Cover: Working Smarter to Leave No Child Behind

Working Smarter to Leave No Child Behind

Practical Insights for School Leaders

Published 2003

by Brian M. Stecher, Laura S. Hamilton, Gabriella C. Gonzalez


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The 2001 No Child Left Behind Act (NCLB) is more inclusive than any previous federal school-reform legislation. Accountability based on student test results lies at the heart of NCLB, which requires states to set academic standards for all students, establish increasing annual targets for student performance, provide suitable assistance to schools to enable improvement, and offer educational alternatives for families with children in schools that have not shown adequate improvement despite assistance. NCLB assumes that districts and schools can solve their problems if given proper incentives and technical assistance. Yet other factors come into play over which schools have no control, such as the children's environment outside school and funding issues. So, success may not be simple. This paper offers guidance to the state policymakers, district administrators, and school principals who must implement NCLB. It presents RAND's synthesis of the evidence on educational accountability systems and describes the NCLB accountability model, discusses its underlying assumptions, and offers educators specific recommendations for effective operation in an era of accountability.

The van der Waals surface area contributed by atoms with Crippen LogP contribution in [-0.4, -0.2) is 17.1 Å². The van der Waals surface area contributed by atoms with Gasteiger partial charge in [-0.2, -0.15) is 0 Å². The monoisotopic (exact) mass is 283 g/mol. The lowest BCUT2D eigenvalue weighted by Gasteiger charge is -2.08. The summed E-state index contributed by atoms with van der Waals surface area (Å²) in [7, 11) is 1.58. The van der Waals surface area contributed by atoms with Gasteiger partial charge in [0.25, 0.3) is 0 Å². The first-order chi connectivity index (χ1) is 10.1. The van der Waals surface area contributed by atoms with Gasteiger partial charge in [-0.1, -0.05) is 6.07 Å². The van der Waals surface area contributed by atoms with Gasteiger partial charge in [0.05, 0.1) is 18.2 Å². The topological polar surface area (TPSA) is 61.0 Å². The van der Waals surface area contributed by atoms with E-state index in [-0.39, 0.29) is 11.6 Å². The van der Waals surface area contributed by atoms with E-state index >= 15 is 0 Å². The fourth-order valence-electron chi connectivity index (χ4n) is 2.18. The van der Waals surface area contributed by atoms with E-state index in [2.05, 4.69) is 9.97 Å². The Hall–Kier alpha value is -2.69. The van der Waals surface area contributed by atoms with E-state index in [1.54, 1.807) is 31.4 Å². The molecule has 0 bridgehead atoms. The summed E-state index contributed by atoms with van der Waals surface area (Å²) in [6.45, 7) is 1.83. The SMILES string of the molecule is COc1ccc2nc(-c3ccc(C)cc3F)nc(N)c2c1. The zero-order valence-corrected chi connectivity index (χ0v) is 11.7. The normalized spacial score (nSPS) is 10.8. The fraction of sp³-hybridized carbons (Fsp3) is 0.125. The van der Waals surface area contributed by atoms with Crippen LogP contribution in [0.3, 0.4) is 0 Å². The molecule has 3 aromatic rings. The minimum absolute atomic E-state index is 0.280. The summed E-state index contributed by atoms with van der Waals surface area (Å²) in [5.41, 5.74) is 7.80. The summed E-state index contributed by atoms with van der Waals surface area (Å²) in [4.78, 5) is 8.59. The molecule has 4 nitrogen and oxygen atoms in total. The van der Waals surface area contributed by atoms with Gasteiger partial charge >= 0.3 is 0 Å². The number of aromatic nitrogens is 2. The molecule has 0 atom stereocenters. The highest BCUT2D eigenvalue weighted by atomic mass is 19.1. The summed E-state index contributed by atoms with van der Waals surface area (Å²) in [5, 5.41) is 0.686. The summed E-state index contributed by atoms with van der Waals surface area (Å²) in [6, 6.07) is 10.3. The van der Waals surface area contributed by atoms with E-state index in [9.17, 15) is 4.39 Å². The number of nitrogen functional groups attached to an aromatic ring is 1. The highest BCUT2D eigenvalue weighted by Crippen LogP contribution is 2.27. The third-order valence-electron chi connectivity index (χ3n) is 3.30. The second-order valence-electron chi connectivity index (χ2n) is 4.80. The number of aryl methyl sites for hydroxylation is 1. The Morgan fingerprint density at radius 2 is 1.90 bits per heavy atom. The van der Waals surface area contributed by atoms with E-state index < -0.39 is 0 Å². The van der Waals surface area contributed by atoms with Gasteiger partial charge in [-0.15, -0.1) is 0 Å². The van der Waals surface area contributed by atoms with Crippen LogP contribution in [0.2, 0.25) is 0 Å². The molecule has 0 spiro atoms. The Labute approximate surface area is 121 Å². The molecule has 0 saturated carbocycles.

The research described in this white paper was supported by the William and Flora Hewlett Foundation and conducted within RAND Education.

This report is part of the RAND white paper series. The white paper was a product of RAND from 1993 to 2003 and was meant to convey formally information on a policy issue and to summarize key research findings relevant to pending decisions or policy problems. White Papers drew on a strong body of research and were directed to a specific audience.

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